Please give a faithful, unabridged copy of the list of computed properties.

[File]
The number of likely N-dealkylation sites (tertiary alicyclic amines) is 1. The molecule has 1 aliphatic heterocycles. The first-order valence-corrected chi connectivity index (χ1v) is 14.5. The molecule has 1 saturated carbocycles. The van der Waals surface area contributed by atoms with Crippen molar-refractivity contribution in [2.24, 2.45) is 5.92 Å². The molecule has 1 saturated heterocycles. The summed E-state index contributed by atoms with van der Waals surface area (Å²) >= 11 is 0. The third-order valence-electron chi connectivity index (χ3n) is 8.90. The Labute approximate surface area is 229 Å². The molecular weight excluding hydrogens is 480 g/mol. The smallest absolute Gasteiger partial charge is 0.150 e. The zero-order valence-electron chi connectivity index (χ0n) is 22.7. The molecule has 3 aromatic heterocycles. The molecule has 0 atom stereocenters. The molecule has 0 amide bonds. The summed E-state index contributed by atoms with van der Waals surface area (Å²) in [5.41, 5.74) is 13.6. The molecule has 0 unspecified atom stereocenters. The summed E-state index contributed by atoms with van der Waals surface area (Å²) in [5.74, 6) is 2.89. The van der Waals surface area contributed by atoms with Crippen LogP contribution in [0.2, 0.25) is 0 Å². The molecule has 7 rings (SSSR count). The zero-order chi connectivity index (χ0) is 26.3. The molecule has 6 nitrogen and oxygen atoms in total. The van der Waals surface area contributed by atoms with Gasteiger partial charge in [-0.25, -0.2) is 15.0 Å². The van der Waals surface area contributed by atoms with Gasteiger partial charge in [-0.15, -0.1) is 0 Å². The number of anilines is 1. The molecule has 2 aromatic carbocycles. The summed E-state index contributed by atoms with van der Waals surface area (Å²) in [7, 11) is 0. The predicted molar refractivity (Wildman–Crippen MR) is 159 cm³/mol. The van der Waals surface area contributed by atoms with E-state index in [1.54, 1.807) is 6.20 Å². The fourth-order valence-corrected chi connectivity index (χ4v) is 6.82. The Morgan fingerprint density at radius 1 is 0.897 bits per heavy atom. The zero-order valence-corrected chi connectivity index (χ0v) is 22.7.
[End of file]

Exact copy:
The number of likely N-dealkylation sites (tertiary alicyclic amines) is 1. The molecule has 1 aliphatic heterocycles. The first-order valence-corrected chi connectivity index (χ1v) is 14.5. The molecule has 1 saturated carbocycles. The van der Waals surface area contributed by atoms with Crippen molar-refractivity contribution in [2.24, 2.45) is 5.92 Å². The molecule has 1 saturated heterocycles. The summed E-state index contributed by atoms with van der Waals surface area (Å²) >= 11 is 0. The third-order valence-electron chi connectivity index (χ3n) is 8.90. The Labute approximate surface area is 229 Å². The molecular weight excluding hydrogens is 480 g/mol. The smallest absolute Gasteiger partial charge is 0.150 e. The zero-order valence-electron chi connectivity index (χ0n) is 22.7. The molecule has 3 aromatic heterocycles. The molecule has 0 atom stereocenters. The molecule has 0 amide bonds. The summed E-state index contributed by atoms with van der Waals surface area (Å²) in [5.41, 5.74) is 13.6. The molecule has 0 unspecified atom stereocenters. The summed E-state index contributed by atoms with van der Waals surface area (Å²) in [5.74, 6) is 2.89. The van der Waals surface area contributed by atoms with Crippen LogP contribution in [0.2, 0.25) is 0 Å². The molecule has 7 rings (SSSR count). The zero-order chi connectivity index (χ0) is 26.3. The molecule has 6 nitrogen and oxygen atoms in total. The van der Waals surface area contributed by atoms with Gasteiger partial charge in [-0.25, -0.2) is 15.0 Å². The van der Waals surface area contributed by atoms with Gasteiger partial charge in [-0.15, -0.1) is 0 Å². The number of anilines is 1. The molecule has 2 aromatic carbocycles. The summed E-state index contributed by atoms with van der Waals surface area (Å²) in [7, 11) is 0. The predicted molar refractivity (Wildman–Crippen MR) is 159 cm³/mol. The van der Waals surface area contributed by atoms with E-state index in [1.54, 1.807) is 6.20 Å². The fourth-order valence-corrected chi connectivity index (χ4v) is 6.82. The Morgan fingerprint density at radius 1 is 0.897 bits per heavy atom. The zero-order valence-corrected chi connectivity index (χ0v) is 22.7.